Our study found an association between ESD and a history of non-injectable drug use, which is consistent with findings from studies performed among adolescents in secondary school [43, 44]. Drug use is prohibited in schools, and children who use drugs may also be engaged in other activities that are socially discouraged or otherwise rebellious, including sexual behaviors that may confer HIV/STI risk. An interaction effect was observed between education and drug use: any amount of education was protective, but drug use gets rid of that protective effect. These findings suggest that interventions addressing ESD may be more successful when they are multi-pronged to not only focus on education attainment but incorporate drug use prevention and management policies.

These analyses yielded important information about sexual debut and associated behaviors that may occur after sexual debut in a large group of male and female participants in an area of sub-Saharan Africa with a high burden of HIV. However, our findings should be interpreted in light of some limitations. First, the study was cross-sectional in nature, so while the temporal sequence of sexual debut and downstream sexual behaviors was clear, temporal relationships between sexual debut and other factors such as drug use and education level were not. Secondly, age at sexual debut and other components of the sexual history were assessed by self-report, with the potential for recall and social desirability biases.


In conclusion, ESD was reported by almost half of participants in our study in the Kisumu region of Western Kenya, with an average age of sexual debut of around 16 years. ESD was associated with drug use and low educational attainment, which may each predispose to HIV and STI acquisition. Additionally, we observed that drug use eliminated the protective effects resulting from increased education. Prevention programs are likely to be more successful if they are multi-faceted to include environmental, individual, and social context factors in early adulthood besides the strategies of delaying sexual initiation. Lastly, drug use prevention and early and comprehensive sexual education may be beneficial, particularly for young males, as ESD was reported from as young as age 12.

Availability of data and materials

To request a minimal data set, please contact the data coordinating and analysis center (DCAC) at and indicate the RV393 study along with the name of the manuscript.



Confidence interval


Early sexual debut


Human immunodeficiency virus


Human papillomavirus


Interquartile range


Kenya Medical Research Institute


Kenya Demographic Health Survey


Prevalence ratio


Rapid plasma reagin


Standard deviation


Sexually transmitted infection


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The authors are thankful to the study participants who made this work possible. Institutions that supported this work included the Kenya Medical Research Institute (KEMRI), US Army Medical Research Directorate – Africa (USMRD-A), Henry M. Jackson Foundation for the Advancement of Military Medicine (HJF), HJF Medical Research International (HJFMRI), US Military HIV Research Program (MHRP), Walter Reed Army Institute of Research (WRAIR), and the Kenya Ministry of Health. In addition to the masthead authors of this manuscript, the RV393 Study Group includes: Rachel Adongo, Rachel Aguttu, Hosea Akala, Julie Ake, Michael Bondo, Erica Broach, Christine Busisa, Jessica Cowden, Mark de Souza, Leigh Anne Eller, Milicent Gogo, Zebiba Hassen, Dale Hu, Michelle Imbach, Anne Juma, Oscar Kasera, Qun Li, Margaret Mbuchi, Mark Milazzo, Kayvon Modjarrad, Eric Ngonda, Chiaka Nwoga, Jacob Nyariro, Jew Ochola, Roseline Ohore, Thomas Okumu, Mary Omondi, Timothy Omondi, Linnah Ooro, Beatrice Orando, Victorine Owira, Roselyn Oyugi, Merlin Robb, Eric Rono, and Chi Tran.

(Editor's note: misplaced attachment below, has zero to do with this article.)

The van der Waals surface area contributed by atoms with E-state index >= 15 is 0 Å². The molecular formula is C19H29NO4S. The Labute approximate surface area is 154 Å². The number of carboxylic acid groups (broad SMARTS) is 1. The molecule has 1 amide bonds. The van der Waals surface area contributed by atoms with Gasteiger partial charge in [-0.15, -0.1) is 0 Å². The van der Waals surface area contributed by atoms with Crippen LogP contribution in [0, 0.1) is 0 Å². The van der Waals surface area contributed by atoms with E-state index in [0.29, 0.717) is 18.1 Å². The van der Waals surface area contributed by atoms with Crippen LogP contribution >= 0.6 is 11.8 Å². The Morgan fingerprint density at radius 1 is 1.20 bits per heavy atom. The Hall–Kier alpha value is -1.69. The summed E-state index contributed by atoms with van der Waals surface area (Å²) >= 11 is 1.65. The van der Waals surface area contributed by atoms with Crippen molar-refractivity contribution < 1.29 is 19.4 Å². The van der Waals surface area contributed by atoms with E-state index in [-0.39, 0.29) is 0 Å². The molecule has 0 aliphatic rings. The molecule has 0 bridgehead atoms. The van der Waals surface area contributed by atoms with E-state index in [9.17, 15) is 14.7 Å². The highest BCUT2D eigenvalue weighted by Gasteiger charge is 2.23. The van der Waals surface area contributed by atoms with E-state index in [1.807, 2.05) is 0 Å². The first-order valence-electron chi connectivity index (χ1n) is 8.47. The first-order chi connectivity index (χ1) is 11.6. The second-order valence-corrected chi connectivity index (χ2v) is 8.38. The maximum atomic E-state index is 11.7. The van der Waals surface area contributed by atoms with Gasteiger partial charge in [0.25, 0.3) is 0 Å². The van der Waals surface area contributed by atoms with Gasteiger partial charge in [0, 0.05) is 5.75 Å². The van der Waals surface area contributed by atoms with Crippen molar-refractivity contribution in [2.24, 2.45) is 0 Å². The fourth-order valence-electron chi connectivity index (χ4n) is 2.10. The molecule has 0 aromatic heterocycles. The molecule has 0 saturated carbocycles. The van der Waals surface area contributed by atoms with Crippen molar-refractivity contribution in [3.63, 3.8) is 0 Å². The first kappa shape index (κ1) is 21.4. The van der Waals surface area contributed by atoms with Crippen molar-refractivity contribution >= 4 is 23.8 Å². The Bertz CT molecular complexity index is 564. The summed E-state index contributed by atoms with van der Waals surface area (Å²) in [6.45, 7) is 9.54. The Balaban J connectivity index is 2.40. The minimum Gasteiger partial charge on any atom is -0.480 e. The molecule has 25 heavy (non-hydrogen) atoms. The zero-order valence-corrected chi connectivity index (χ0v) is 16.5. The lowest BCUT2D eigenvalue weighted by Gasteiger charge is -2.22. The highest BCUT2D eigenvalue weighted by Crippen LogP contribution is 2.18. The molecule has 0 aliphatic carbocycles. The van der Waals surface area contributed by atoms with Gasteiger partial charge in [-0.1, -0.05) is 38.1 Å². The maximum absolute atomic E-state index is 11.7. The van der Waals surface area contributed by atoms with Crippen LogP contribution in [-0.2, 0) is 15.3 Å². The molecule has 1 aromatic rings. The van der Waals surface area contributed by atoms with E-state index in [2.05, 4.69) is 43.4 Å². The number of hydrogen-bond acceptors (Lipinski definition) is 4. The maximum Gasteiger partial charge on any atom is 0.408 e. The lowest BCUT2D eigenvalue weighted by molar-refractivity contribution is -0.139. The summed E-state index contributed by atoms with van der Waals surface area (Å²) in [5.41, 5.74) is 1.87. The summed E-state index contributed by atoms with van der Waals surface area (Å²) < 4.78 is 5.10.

Material has been reviewed by the Walter Reed Army Institute of Research. There is no objection to its presentation and/or publication. The opinions or assertions contained herein are the private views of the author, and are not to be construed as official, or as reflecting true views of the Department of the Army or the Department of Defense. The investigators have adhered to the policies for protection of human subjects as prescribed in AR 70–25.


This work was supported by cooperative agreements (W81XWH-11-2-0174; W81XWH-18-2-0040) between the Henry M. Jackson Foundation for the Advancement of Military Medicine, Inc., and the U.S. Department of Defense. This research was funded, in part, by the U.S. National Institute of Allergy and Infectious Diseases.

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Conceived and designed the study: CSP. Performed the study: VS, JKO, JO, CP. Analyzed the data: AY. Wrote the paper: VS. Reviewed the manuscript: NKC, HJS, JKO, BA, JO, VS, TAC, CSP, AY.

Corresponding author

Correspondence to Trevor A. Crowell.

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Ethical approval for the study was obtained from Kenya Medical Research Institute (KEMRI) Scientific and Ethics Review Unit, Nairobi, Kenya, and Walter Reed Army Institute of Research (WRAIR) Institutional Review Board, Silver Spring, MD, USA. Written informed consent was obtained from each participant prior to enrollment.

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The authors declare that they have no competing interests.

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Sing’oei, V., Owuoth, J.K., Otieno, J. et al. Early sexual debut is associated with drug use and decreased educational attainment among males and females in Kisumu County, Kenya. Reprod Health 20, 111 (2023).